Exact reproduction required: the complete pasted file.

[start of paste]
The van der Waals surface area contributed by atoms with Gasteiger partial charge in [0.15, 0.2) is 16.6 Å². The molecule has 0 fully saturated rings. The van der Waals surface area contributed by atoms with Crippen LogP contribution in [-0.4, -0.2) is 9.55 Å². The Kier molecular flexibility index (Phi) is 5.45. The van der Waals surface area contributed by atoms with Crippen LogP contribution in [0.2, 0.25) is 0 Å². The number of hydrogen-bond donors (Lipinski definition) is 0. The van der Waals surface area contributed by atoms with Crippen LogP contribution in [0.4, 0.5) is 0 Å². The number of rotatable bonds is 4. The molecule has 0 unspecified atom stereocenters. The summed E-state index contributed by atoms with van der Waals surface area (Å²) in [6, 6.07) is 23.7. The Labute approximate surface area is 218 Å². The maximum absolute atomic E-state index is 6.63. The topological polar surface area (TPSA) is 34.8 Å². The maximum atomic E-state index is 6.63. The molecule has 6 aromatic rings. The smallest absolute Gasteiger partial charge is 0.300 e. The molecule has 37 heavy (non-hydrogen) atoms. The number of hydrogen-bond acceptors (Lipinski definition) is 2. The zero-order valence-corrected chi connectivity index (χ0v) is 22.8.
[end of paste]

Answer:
The van der Waals surface area contributed by atoms with Gasteiger partial charge in [0.15, 0.2) is 16.6 Å². The molecule has 0 fully saturated rings. The van der Waals surface area contributed by atoms with Crippen LogP contribution in [-0.4, -0.2) is 9.55 Å². The Kier molecular flexibility index (Phi) is 5.45. The van der Waals surface area contributed by atoms with Crippen LogP contribution in [0.2, 0.25) is 0 Å². The number of hydrogen-bond donors (Lipinski definition) is 0. The van der Waals surface area contributed by atoms with Crippen LogP contribution in [0.4, 0.5) is 0 Å². The number of rotatable bonds is 4. The molecule has 0 unspecified atom stereocenters. The summed E-state index contributed by atoms with van der Waals surface area (Å²) in [6, 6.07) is 23.7. The Labute approximate surface area is 218 Å². The maximum absolute atomic E-state index is 6.63. The topological polar surface area (TPSA) is 34.8 Å². The maximum atomic E-state index is 6.63. The molecule has 6 aromatic rings. The smallest absolute Gasteiger partial charge is 0.300 e. The molecule has 37 heavy (non-hydrogen) atoms. The number of hydrogen-bond acceptors (Lipinski definition) is 2. The zero-order valence-corrected chi connectivity index (χ0v) is 22.8.